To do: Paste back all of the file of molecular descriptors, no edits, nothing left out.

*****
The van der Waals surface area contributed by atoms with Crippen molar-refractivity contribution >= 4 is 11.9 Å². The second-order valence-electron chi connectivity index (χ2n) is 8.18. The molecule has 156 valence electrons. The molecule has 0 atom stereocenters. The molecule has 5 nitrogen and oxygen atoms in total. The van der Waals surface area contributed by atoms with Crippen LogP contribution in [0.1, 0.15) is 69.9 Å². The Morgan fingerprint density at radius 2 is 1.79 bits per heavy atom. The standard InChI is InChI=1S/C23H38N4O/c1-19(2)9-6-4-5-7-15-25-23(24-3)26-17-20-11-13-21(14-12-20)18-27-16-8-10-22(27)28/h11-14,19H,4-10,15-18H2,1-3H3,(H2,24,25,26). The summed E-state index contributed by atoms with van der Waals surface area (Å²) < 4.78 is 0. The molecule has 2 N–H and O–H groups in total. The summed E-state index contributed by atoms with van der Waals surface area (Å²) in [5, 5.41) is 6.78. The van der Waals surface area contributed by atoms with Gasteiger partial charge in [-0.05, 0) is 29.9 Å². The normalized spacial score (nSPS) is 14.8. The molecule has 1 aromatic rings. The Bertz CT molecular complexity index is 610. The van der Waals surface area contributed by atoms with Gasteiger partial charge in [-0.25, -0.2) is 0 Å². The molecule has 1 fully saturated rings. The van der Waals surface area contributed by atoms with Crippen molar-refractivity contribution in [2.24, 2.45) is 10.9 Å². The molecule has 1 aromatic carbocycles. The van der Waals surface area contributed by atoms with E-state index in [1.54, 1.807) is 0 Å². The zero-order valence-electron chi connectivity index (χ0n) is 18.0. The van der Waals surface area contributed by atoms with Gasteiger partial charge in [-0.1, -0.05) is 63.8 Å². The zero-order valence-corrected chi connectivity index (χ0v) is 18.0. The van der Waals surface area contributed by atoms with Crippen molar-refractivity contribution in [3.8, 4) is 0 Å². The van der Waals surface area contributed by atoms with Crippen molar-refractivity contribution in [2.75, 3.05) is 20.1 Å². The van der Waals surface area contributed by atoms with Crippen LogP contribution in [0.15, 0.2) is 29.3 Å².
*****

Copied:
The van der Waals surface area contributed by atoms with Crippen molar-refractivity contribution >= 4 is 11.9 Å². The second-order valence-electron chi connectivity index (χ2n) is 8.18. The molecule has 156 valence electrons. The molecule has 0 atom stereocenters. The molecule has 5 nitrogen and oxygen atoms in total. The van der Waals surface area contributed by atoms with Crippen LogP contribution in [0.1, 0.15) is 69.9 Å². The Morgan fingerprint density at radius 2 is 1.79 bits per heavy atom. The standard InChI is InChI=1S/C23H38N4O/c1-19(2)9-6-4-5-7-15-25-23(24-3)26-17-20-11-13-21(14-12-20)18-27-16-8-10-22(27)28/h11-14,19H,4-10,15-18H2,1-3H3,(H2,24,25,26). The summed E-state index contributed by atoms with van der Waals surface area (Å²) < 4.78 is 0. The molecule has 2 N–H and O–H groups in total. The summed E-state index contributed by atoms with van der Waals surface area (Å²) in [5, 5.41) is 6.78. The van der Waals surface area contributed by atoms with Gasteiger partial charge in [-0.05, 0) is 29.9 Å². The normalized spacial score (nSPS) is 14.8. The molecule has 1 aromatic rings. The Bertz CT molecular complexity index is 610. The van der Waals surface area contributed by atoms with Gasteiger partial charge in [-0.25, -0.2) is 0 Å². The molecule has 1 fully saturated rings. The van der Waals surface area contributed by atoms with Crippen molar-refractivity contribution in [2.24, 2.45) is 10.9 Å². The molecule has 1 aromatic carbocycles. The van der Waals surface area contributed by atoms with E-state index in [1.54, 1.807) is 0 Å². The zero-order valence-electron chi connectivity index (χ0n) is 18.0. The van der Waals surface area contributed by atoms with Gasteiger partial charge in [-0.1, -0.05) is 63.8 Å². The zero-order valence-corrected chi connectivity index (χ0v) is 18.0. The van der Waals surface area contributed by atoms with Crippen molar-refractivity contribution in [3.8, 4) is 0 Å². The van der Waals surface area contributed by atoms with Crippen molar-refractivity contribution in [2.75, 3.05) is 20.1 Å². The van der Waals surface area contributed by atoms with Crippen LogP contribution in [0.15, 0.2) is 29.3 Å².